Director Martin Scorsese is in his late seventies now. At his age and estimated wealth, he doesn’t need to make movies anymore. Making a mob film seems even less likely. That didn’t stop Scorsese from uniting with three on-screen legends to make another mob film. “The Irishman,” a Netflix film released on November 27, is a masterpiece by the legendary director.
The story follows hitman Frank Sheeran (Robert De Niro) throughout his career working for the mafia. Sheeran, now in his 80s, reflects on his long-standing service to mafia don Russell Bufalino (Joe Pesci) and his involvement with the controversial union organizer Jimmy Hoffa (Al Pacino). This story spans multiple decades as Sheeran recounts his humble origins as a truck driver to high-ranking mafia-hired gun.
De Niro’s portrayal as Sheeran is flat and often emotionless, fitting for an assassin. De Niro also provides a voice-over for relevant information. De Niro’s cold delivery acts as a sort of guide bringing us into the day to day of the mob life, which is treated almost with the mundanity of a boring day job. While the stoic delivery might seem flavorless, De Niro manages to make it interesting with his facial expressions showing us cracks behind his cold exterior.
Pesci portrays Bufalino as a quiet and calculating mob boss. Despite always appearing friendly and personable, there is an energy about him that is always in control. Though his character is never openly violent, his piercing eyes suggest that it’s not off the table. Pesci is very restrained in this role, and this is playing against type compared to his roles in “Goodfellas” and “Casino.” I personally liked Pesci playing something different. This role is also remarkable because Pesci, who had grown tired of playing gangster characters, came out of retirement to accept this role.
Unlike De Niro and Pesci, Pacino gets to let loose with his portrayal of Hoffa. Charming, aggressive and never to back down, Hoffa affects everyone he encounters. He can rouse hundreds with an energetic speech and he can create the worst enemies for his polarizing nature. Pacino’s Hoffa is often so egotistical and larger than life that he plays well off De Niro’s mundanity and Pesci’s quiet nature. Pacino also brings some much-needed humor to the film because his character is so energetic.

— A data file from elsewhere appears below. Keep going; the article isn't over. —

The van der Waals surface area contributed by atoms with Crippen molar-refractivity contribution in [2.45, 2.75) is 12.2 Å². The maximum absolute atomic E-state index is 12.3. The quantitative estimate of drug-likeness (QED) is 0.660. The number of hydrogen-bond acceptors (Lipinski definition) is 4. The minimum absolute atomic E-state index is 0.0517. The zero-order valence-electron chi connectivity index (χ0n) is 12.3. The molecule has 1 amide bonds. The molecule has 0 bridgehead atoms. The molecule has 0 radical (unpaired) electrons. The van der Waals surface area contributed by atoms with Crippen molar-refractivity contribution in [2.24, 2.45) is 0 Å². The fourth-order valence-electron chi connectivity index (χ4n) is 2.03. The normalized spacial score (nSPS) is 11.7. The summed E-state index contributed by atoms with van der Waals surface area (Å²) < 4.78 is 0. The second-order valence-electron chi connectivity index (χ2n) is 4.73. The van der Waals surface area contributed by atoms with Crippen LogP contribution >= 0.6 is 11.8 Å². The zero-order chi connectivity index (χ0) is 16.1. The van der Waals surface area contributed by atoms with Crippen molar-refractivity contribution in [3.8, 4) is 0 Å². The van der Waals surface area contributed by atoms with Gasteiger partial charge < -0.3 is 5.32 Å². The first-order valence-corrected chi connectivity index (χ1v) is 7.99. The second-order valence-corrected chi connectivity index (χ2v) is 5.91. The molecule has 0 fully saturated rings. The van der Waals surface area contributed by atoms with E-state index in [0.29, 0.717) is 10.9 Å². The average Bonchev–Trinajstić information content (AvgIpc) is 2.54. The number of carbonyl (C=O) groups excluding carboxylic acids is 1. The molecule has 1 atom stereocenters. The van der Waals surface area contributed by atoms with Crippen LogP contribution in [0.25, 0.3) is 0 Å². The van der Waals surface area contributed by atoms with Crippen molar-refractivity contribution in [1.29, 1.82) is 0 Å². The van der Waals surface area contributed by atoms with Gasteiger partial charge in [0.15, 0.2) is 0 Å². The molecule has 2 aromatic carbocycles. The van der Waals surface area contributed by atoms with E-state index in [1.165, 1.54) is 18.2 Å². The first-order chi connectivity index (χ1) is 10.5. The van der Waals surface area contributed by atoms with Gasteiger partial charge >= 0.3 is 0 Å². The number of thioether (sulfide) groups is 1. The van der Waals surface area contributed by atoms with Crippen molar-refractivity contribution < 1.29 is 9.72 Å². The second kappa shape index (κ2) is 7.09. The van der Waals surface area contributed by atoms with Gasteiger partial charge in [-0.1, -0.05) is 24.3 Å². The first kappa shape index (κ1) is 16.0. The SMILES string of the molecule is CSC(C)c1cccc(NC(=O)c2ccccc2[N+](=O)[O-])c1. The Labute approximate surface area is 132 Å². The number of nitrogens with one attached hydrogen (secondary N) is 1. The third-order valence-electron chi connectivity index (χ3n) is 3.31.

The most remarkable achievement of the film is the use of CGI to de-age the three main actors. Pesci, Pacino and De Niro play their characters through multiple decades, despite the actors being in their 70s. CGI is extensively used to make them look younger during the appropriate decades. On paper, this probably sounds improbable and ridiculous. In practice, this works way better than you’d think. I’ve heard some people say that the CGI was a little distracting, but I disagree. With countless years of experience and an ageless energy, these three actors are natural portraying just about anything.
With everything that went into this film, it’s a miracle that it even got made. My girlfriend and I have talked about this film even before we started dating. I heard rumblings about “The Irishman” as far back as 2012, when it was still in development hell. When Netflix officially got involved, it put up an estimated budget of at least $160 million, making it their most expensive film ever produced.
This money did not go to waste. Every set, every extra, every costume and every camera angle was made with perfection in mind. Scorsese has not lost his touch.
Ultimately, “The Irishman” is a reflective look at the mob life. This really rounds our Scorsese’s body of work. “Goodfellas” was energetic because the characters started out as kids who grew up idolizing the mafia life. “Casino” had the flavor of Vegas thrown in, but its characters were distinctly middle aged in perspective and priorities. “The Irishman” is the elderly look of the mob life, being more somber and distant, through the eyes of someone who was lucky enough to live that long. Perhaps it’s fitting because this will very likely be the last movie of its kind. If “The Irishman” is the last hurrah for a classic Scorsese mob film, this is an amazing farewell that satisfies on all levels.